Amazing accuracy

Better navigational accuracy in the air may be approaching its limits.

For passengers travelling with scheduled airlines, times have changed, sadly, and no longer can you visit the flight deck, and see from there the views that pilots get.

New meaning to the term 'on track'.

It was not so long ago, that aircraft navigation was carried out using beacons on the ground, either on VHF, or Medium wavebands.

For longer trips with no ground aids a Navigator would plot your route using Astro (sun or the stars) navigation, until companies like Decca produced other radio systems to give you a position, but these from my memory had their problems.

Today in the modern aircraft we have Inertial Navigation Systems using laser gyros together with radio VHF back up, taking cross cuts from beacons, coupled with Distance measuring equipment to pinpoint your position, and now the magic Global Positioning System (GPS) with it`s startling accuracy.

Often with only 1000 feet between, you can see aircraft either above, or below you, often on the same track. This picture of an Emirates airline Airbus A380 was taken northbound over Turkey. The trails left behind are ice crystals which are left by the water vapour that passes through the engine, and freezes immediately at temperatures of some minus 60 degrees C.

The vortex from the wings causes the rotating trail from each engine to be disturbed, and if you pass through such disturbed air following the wake of another aircraft you often get a bump as your aircraft will be travelling at 500 MPH, some 7 miles per minute, a closing speed of 1000MPH if heading towards each other.

As the accuracy is so good these days, airlines have taken to introducing an offset of one or two miles to the left or right of track, just in case there is an error of timing, or in severe turbulence an aircraft could lose or gain the amount of separation which is between machines.

I think we get the best seats in the house!

By Bob Derham

[Bob is a Captain on a privately operated Airbus A319. Ed.]

One thought on “Amazing accuracy

  1. When learning to fly, I had an instructor who was wonderful, friendly and very experienced but often cantankerous. Sadly he passed away recently.

    On seeing a student pilot’s plan for a visual training flight, he would ask us why the plan was to fly at 2500 feet, 3000 feet or whatever altitude had been chosen. We usually had some vague answer possibly relating to the ground level, the cloud base, avoiding controlled airspace, getting good enough radio reception or some combination of those. But we had missed his point!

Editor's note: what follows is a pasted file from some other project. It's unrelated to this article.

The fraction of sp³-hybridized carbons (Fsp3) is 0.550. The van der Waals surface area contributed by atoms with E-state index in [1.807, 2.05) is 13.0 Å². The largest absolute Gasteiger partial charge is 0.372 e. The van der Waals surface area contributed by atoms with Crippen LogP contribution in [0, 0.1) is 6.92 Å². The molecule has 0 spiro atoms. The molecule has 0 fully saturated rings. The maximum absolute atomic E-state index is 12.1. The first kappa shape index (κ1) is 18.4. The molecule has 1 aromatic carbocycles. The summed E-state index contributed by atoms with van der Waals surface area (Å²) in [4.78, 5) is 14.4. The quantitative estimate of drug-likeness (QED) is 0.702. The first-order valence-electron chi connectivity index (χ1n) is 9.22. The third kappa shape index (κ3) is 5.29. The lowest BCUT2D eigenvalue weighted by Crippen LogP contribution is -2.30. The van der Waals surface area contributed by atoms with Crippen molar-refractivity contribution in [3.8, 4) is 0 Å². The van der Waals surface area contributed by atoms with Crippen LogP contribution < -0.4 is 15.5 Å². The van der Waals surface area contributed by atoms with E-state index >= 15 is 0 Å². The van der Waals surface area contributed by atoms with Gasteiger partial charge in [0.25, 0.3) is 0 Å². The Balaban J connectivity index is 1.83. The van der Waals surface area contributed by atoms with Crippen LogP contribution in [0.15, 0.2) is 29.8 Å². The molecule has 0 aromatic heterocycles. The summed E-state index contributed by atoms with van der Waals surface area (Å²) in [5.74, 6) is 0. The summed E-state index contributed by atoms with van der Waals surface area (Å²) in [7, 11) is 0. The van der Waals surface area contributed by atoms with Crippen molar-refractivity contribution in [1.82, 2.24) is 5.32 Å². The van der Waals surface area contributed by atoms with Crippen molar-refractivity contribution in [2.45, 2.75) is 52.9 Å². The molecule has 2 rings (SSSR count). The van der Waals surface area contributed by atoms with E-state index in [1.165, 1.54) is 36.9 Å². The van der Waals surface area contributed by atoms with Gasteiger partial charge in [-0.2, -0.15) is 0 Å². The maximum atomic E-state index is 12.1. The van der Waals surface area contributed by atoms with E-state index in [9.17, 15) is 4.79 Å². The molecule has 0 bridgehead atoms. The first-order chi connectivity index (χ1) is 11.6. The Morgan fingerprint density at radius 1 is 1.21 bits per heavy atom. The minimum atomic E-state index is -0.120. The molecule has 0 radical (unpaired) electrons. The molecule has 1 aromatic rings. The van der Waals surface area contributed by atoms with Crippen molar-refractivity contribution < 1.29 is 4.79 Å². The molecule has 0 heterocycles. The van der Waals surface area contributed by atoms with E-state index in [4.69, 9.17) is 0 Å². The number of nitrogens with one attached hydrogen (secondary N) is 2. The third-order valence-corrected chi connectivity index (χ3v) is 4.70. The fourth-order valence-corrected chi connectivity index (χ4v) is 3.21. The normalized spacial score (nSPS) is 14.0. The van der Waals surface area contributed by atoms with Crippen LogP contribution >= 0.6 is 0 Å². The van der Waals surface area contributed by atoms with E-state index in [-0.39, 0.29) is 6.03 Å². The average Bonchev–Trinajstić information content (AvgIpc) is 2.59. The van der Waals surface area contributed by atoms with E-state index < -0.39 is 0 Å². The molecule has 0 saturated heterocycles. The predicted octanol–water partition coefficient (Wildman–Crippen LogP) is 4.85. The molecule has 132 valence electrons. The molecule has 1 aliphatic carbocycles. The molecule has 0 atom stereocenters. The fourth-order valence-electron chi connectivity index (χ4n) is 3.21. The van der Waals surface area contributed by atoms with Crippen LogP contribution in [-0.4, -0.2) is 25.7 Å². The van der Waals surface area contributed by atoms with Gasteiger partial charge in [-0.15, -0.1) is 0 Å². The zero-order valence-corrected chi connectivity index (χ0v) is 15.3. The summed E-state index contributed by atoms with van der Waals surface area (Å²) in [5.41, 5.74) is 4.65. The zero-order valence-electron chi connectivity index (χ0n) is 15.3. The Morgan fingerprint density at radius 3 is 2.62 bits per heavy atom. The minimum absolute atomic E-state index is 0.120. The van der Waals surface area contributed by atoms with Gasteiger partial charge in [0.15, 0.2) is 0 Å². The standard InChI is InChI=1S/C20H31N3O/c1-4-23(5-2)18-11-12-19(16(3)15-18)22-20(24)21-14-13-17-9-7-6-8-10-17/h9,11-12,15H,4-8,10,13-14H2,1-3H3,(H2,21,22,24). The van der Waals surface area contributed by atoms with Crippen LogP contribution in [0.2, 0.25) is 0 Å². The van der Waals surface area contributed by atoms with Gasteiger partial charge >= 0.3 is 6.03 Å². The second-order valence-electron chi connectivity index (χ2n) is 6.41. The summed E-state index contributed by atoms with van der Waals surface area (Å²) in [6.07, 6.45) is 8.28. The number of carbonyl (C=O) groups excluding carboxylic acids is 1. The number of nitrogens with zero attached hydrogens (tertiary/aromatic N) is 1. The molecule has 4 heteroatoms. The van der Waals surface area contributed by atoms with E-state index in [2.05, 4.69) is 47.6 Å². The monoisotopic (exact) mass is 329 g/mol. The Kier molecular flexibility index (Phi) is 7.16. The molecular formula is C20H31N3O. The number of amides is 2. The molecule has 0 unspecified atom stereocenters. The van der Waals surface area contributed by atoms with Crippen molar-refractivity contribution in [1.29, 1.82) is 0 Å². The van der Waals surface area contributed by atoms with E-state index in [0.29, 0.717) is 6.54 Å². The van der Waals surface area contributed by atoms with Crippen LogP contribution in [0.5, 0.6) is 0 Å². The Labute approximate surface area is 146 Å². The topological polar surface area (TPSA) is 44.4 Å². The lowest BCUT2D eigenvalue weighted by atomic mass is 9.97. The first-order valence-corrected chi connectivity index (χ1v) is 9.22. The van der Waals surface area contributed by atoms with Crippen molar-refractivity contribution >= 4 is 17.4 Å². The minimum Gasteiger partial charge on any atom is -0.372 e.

“Don’t fly at 2500 feet or 3000 feet”, he would say, “because everybody else does that! Fly at 2700 feet so that you don’t fly into them!”

    Then, as quick as ever, he would go to the meta level: “I know what you are thinking! What if everybody did that? We would all be flying at 2700 feet and we would still fly into each other. But the fact is that they don’t! So you should!”

    Actually just thinking of him reminds me of other stories.

    Learning to fly “bad weather circuits” with him was like barnstorming. It felt as if we had to climb to get over the runway approach lights!

    He instructed me on some of my instrument flying. His introduction to learning to fly the hold went something like: “the reason that we fly holds is that it is a waste of time. I know, I know what you are thinking: if it is a waste of time, then why are we doing it …!”

    He also liked independent thinkers. I remember an incident soon after I had gone solo. There was a bit of a breeze and I had parked an aircraft facing in the opposite direction to all the other parked aircraft. (I think the wind must have changed.) When he noticed it, he looked up who had last flown the aircraft and made a point of seeking me out and telling me that he liked people who “used their nouse” rather than following the crowd. One remembers things like that and, to me, it is part of good instruction.

    He was a very observant instructor and I miss him.


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